Posts Tagged With: Georgia

A Week with President Jimmy and Mrs. Rosalynn Carter

Last Saturday, April 29, when I arrived in Plains, Georgia, I assumed I would have a chance to meet the Carters. After all, he was teaching Sunday school in the sanctuary and I was preaching there immediately after—for two Sundays.

I’ve never been to this section of Georgia, so I had a couple of places on my “to do” list for the week—Koinonia Farm, the Habitat for Humanity Global Village, and the Andersonville Prison. All three of these were pilgrimages. Clarence Jordan, author of the Cotton Patch translation of the New Testament, was a huge influence on my young life. Greenlawn Baptist Church and I built the first Habitat for Humanity House in Columbia, SC. I said the first cuss word on a South Carolina Habitat site when a nail punctured my flesh in an inconvenient place. Andersonville prison, as someone posted on Facebook, is the saddest place in America and its story needs to be told.

The President Carter component of the week many of you have seen on Facebook was pure serendipity. My boarding house hostess is, it appears to me, the primary source of orientation for the guests at Maranatha Baptist Church, where the former Leader of the Free World teaches Sunday school. She talks to the gathered congregation before Sunday school about protocol. She makes sure the Carters’ needs are met and is very protective of their privacy. Between Sunday school and worship, in the seclusion of a church office, she (Jill Stuckey) asked if the Carters might be interested in having a meal with the guest preacher (me) sometime during the week. President Carter answered, “Let’s see how he preaches first.”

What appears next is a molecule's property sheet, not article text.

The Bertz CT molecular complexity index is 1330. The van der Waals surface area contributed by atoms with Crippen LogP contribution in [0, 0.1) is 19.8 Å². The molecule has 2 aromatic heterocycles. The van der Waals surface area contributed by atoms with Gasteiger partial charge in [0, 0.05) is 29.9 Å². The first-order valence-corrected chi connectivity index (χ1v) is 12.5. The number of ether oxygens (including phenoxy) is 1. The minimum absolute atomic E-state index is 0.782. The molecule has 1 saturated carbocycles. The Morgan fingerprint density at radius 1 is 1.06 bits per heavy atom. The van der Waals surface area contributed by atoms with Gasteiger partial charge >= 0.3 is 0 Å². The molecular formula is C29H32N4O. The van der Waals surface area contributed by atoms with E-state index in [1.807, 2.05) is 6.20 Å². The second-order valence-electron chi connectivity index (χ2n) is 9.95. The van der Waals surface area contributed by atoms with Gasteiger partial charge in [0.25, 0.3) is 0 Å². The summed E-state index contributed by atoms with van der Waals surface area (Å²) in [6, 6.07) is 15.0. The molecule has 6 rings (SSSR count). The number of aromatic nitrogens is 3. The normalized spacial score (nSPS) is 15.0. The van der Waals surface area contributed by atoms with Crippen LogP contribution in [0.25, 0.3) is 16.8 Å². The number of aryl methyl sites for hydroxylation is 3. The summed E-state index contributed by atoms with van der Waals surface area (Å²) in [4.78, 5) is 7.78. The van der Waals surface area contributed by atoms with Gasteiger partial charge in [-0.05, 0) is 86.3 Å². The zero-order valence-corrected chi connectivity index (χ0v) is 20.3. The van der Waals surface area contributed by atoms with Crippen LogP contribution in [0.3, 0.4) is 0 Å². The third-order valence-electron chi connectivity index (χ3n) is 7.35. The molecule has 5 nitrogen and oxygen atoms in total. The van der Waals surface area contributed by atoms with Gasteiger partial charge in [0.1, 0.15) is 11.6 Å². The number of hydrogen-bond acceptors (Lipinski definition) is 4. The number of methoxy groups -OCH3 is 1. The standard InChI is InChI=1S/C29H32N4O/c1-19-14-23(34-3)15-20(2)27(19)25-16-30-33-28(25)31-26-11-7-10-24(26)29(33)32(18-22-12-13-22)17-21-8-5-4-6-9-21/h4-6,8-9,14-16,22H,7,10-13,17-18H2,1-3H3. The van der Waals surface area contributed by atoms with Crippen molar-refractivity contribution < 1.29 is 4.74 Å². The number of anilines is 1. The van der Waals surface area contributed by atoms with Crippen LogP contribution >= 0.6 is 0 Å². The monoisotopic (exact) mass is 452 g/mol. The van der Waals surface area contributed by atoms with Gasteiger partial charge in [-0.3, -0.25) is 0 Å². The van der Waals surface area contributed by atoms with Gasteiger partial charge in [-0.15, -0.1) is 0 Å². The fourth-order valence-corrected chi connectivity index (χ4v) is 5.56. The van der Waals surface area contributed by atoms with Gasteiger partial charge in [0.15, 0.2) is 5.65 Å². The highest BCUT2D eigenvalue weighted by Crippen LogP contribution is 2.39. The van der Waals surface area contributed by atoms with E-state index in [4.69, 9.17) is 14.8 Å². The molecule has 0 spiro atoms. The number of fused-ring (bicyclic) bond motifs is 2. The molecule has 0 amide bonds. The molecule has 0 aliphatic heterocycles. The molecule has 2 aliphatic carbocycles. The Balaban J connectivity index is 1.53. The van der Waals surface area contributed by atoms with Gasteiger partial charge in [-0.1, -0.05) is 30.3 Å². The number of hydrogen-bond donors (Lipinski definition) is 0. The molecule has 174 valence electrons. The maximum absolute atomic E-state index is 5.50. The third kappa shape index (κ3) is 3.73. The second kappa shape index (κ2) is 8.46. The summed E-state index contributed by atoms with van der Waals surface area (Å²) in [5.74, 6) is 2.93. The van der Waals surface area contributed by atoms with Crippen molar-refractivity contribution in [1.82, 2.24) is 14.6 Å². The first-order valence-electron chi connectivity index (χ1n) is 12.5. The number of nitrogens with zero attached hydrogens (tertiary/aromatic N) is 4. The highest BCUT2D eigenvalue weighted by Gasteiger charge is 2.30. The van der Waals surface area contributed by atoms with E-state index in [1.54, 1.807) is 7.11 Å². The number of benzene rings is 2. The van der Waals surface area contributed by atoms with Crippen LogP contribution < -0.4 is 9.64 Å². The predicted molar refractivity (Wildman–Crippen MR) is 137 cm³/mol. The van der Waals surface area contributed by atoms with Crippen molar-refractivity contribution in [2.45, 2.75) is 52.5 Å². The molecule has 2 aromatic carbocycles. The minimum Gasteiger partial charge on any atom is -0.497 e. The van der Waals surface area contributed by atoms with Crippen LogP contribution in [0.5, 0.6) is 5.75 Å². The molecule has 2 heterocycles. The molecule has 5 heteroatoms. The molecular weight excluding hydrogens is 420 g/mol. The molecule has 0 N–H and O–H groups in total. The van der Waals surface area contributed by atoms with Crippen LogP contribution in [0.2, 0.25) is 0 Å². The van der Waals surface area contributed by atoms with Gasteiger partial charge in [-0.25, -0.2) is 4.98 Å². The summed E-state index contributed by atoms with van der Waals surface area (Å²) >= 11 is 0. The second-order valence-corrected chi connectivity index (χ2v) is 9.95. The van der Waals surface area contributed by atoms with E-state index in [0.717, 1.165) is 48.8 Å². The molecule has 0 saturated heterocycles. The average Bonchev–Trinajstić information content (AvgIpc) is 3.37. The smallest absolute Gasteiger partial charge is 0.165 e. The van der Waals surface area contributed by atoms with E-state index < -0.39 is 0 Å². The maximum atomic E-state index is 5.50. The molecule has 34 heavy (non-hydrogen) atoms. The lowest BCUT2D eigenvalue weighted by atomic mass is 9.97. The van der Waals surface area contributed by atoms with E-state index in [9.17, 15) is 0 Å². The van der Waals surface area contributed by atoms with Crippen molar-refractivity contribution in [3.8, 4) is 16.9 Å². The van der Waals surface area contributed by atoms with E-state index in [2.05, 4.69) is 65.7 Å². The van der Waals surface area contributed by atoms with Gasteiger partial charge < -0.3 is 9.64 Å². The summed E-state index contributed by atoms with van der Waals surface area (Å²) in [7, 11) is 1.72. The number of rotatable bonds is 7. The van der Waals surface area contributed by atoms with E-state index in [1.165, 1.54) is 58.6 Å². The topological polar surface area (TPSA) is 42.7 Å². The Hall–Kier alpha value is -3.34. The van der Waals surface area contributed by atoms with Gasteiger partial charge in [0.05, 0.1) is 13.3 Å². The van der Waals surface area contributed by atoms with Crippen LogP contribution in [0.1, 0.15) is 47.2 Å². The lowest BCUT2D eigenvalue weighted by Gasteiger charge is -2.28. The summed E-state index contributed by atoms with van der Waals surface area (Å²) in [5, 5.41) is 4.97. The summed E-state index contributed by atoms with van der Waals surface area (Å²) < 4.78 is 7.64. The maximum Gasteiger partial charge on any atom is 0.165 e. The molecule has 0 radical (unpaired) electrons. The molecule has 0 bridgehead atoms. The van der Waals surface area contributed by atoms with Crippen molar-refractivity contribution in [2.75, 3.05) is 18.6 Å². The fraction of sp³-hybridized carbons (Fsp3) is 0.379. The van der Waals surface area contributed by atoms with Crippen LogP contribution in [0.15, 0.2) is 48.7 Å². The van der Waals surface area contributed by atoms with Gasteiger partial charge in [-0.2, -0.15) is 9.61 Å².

That’s an honest man. (I didn’t know this story until later.)

Of course, the Carters and I spoke to one another briefly after worship and after pictures had been taken with everyone else. That was a pleasure and an honor, and I was a happy camper.

President and Mrs. Carter returned to Sunday evening church. That was a surprise. They were good listeners. They seemed to like what I had to say.

Later, Jill told me we’d been invited to dinner at the Carter’s on Monday night. I actually prepared some questions in case we had time for serious conversation. I don’t intend to share details of a private evening, but this is worth repeating:

In response to one question, he said, “Be flexible for changing times, but cling to enduring principles.”

Two Mrs. Carters were at dinner. Billy Carter’s wife, Sybil, joined us for dinner. I thoroughly enjoyed her part in table conversation. After dinner, we admired the audacity of a raccoon eating his supper from a bird feeder. He did not seem particularly threatened by the 39th President, but he eventually ambled away.

On Tuesday, I played the tourist, visiting President Carter’s boyhood home and other attractions around Plains. I understand the President was turkey hunting. Sunday school teacher, author, volunteer for Habitat for Humanity, hunter, fisherman, peacekeeper, humanitarian, husband, father, artist, furniture-maker, eradicator of diseases (through the Carter Center in Atlanta) and who-knows-what-else? The former President stays busy.

On Wednesday, I visited the POW Museum and the Andersonville Prison about which I blogged earlier this week.